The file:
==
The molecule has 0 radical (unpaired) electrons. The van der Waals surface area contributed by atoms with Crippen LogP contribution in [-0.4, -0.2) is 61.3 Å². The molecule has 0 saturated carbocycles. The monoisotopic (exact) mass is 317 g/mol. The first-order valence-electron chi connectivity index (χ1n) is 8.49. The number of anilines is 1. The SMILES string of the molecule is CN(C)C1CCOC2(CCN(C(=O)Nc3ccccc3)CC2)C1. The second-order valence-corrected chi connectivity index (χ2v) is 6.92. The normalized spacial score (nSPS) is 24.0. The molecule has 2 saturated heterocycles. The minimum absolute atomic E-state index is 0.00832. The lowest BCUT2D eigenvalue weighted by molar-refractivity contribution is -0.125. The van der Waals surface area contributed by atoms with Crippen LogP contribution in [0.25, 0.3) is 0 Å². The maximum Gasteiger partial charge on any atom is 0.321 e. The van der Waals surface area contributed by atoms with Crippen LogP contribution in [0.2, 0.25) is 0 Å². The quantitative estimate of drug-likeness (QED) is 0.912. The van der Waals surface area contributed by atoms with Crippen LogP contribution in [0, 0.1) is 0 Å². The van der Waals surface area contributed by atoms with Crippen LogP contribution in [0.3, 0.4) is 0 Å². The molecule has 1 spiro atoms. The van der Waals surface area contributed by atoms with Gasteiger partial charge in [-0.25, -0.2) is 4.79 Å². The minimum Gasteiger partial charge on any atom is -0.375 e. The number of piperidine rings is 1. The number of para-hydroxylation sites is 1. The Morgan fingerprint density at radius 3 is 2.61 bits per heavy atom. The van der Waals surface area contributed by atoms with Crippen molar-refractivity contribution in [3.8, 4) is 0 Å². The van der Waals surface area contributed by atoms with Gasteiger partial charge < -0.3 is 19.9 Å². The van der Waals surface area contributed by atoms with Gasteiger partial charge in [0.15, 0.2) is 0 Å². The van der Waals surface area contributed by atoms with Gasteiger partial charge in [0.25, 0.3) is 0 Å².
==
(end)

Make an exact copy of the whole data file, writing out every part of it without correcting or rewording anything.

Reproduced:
The molecule has 0 radical (unpaired) electrons. The van der Waals surface area contributed by atoms with Crippen LogP contribution in [-0.4, -0.2) is 61.3 Å². The molecule has 0 saturated carbocycles. The monoisotopic (exact) mass is 317 g/mol. The first-order valence-electron chi connectivity index (χ1n) is 8.49. The number of anilines is 1. The SMILES string of the molecule is CN(C)C1CCOC2(CCN(C(=O)Nc3ccccc3)CC2)C1. The second-order valence-corrected chi connectivity index (χ2v) is 6.92. The normalized spacial score (nSPS) is 24.0. The molecule has 2 saturated heterocycles. The minimum absolute atomic E-state index is 0.00832. The lowest BCUT2D eigenvalue weighted by molar-refractivity contribution is -0.125. The van der Waals surface area contributed by atoms with Crippen LogP contribution in [0.25, 0.3) is 0 Å². The maximum Gasteiger partial charge on any atom is 0.321 e. The van der Waals surface area contributed by atoms with Crippen LogP contribution in [0.2, 0.25) is 0 Å². The quantitative estimate of drug-likeness (QED) is 0.912. The van der Waals surface area contributed by atoms with Crippen LogP contribution in [0, 0.1) is 0 Å². The van der Waals surface area contributed by atoms with Crippen LogP contribution in [0.3, 0.4) is 0 Å². The molecule has 1 spiro atoms. The van der Waals surface area contributed by atoms with Gasteiger partial charge in [-0.25, -0.2) is 4.79 Å². The minimum Gasteiger partial charge on any atom is -0.375 e. The number of piperidine rings is 1. The number of para-hydroxylation sites is 1. The Morgan fingerprint density at radius 3 is 2.61 bits per heavy atom. The van der Waals surface area contributed by atoms with Crippen molar-refractivity contribution in [3.8, 4) is 0 Å². The van der Waals surface area contributed by atoms with Gasteiger partial charge < -0.3 is 19.9 Å². The van der Waals surface area contributed by atoms with Gasteiger partial charge in [0.15, 0.2) is 0 Å². The van der Waals surface area contributed by atoms with Gasteiger partial charge in [0.25, 0.3) is 0 Å².